A unique art exhibition with works by students of the Rizokarpaso High School and the Peace and Freedom Deryneia High School, and presentation of Toula Liasi’s book of the same name.
The exhibition will be opened by the Presidential Commissioner for Humanitarian Issues and Overseas Cypriots Mr. Photis Photiou, on Tuesday, 7 June 2016 at 19:30
Duration: 7 – 17 June 2016
Home is a powerful word – one that is central to our lives. But what does it mean? Is home a place? Is it a geographic location? Is it an architectural structure? Is it a town or a village, a building, or a garden? Is home a house in which we live? Is it a feeling attached to a specific place? Or is home made up of the people – friends and family – around us? Is it physical or imaginary, conceptual or psychological? Is home part of our identity?
How is home, in particular, related to educational theories and practices, notably art education, which has a creative and expressive language all of its own? Do home and identity as addressed in art education acquire an extra dimension in areas of conflict?
“Home and identity” form the framework on which artist and art teacher Toula Liasi based her research: a project that seeks to give answers to the question of how these themes may be integrated in art education in areas of conflict, where home and identity are constantly transformed, redefined and negotiated.
The focus of her research is on two high schools: the Rizokarpaso High School and the Peace and Freedom Deryneia High School. Thirty students participated in the project: writing narratives and producing artworks, which were then analysed in order to determine what factors influence the students’ individual constructs of home and how these interplay with their identities.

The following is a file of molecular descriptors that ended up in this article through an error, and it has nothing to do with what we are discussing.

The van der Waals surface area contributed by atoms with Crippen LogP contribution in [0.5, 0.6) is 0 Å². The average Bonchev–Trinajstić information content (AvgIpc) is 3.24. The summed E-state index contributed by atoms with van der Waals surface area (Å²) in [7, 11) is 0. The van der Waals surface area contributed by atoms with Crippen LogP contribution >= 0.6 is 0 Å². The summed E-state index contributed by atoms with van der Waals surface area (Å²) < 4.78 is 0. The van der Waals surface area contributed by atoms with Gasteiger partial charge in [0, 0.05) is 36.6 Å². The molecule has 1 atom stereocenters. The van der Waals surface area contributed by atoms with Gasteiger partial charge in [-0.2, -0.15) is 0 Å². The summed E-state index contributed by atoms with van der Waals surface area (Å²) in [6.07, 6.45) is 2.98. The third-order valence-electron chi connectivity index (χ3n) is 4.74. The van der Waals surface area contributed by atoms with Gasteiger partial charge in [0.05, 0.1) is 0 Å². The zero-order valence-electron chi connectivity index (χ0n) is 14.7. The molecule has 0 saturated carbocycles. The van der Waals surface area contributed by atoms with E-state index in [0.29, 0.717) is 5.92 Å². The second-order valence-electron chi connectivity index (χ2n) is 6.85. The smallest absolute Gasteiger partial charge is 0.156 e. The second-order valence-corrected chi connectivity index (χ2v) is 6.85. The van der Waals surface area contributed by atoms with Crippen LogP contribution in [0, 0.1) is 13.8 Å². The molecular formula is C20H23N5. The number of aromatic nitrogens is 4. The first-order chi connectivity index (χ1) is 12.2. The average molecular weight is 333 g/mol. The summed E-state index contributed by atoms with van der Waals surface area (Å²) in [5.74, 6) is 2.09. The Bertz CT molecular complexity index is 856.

The publication of the book is under the auspices of the Presidential Commissioner for Humanitarian Issues and Overseas Cypriots, Mr. Photis Photiou and was made possible with the generous sponsorship of Cyprus Telecommunications Authorities.
Toula Liasi was born in Ayia Triada in 1957 and lived there until she was eighteen years old. In 1975, after being enclaved for a year, she left her house in order to study, first in Greece and later in The Netherlands, where she went to complete her studies in art.
Twenty years went by before she was finally allowed to return to her house. At first for a couple of hours, later for a few days and since April 2003, after the opening of the barricades, she was allowed to stay for three months, however, as a tourist rather than a resident.
With her parents enclaved and her brother missing for forty years -–recently found in a mass grave and identified through DNA test-– Toula feels the need to use her professional artistic platform not only to express herself, but also to focus attention on the difficult life of the enclaved.
The fact that Toula lives in a free country such as The Netherlands makes the contrast between her two worlds all the more evident. As an artist, who believes in the power of art, she created the last decade two art projects dedicated to her fellow villagers. Achaeans Coast (2004) and Rusted Evidence (2013). In these art projects, she aimed to capture not only the dignity, loneliness, quiet resistance and hope of the mostly very elderly people, but also the deterioration of life in the enclave over the past forty two years.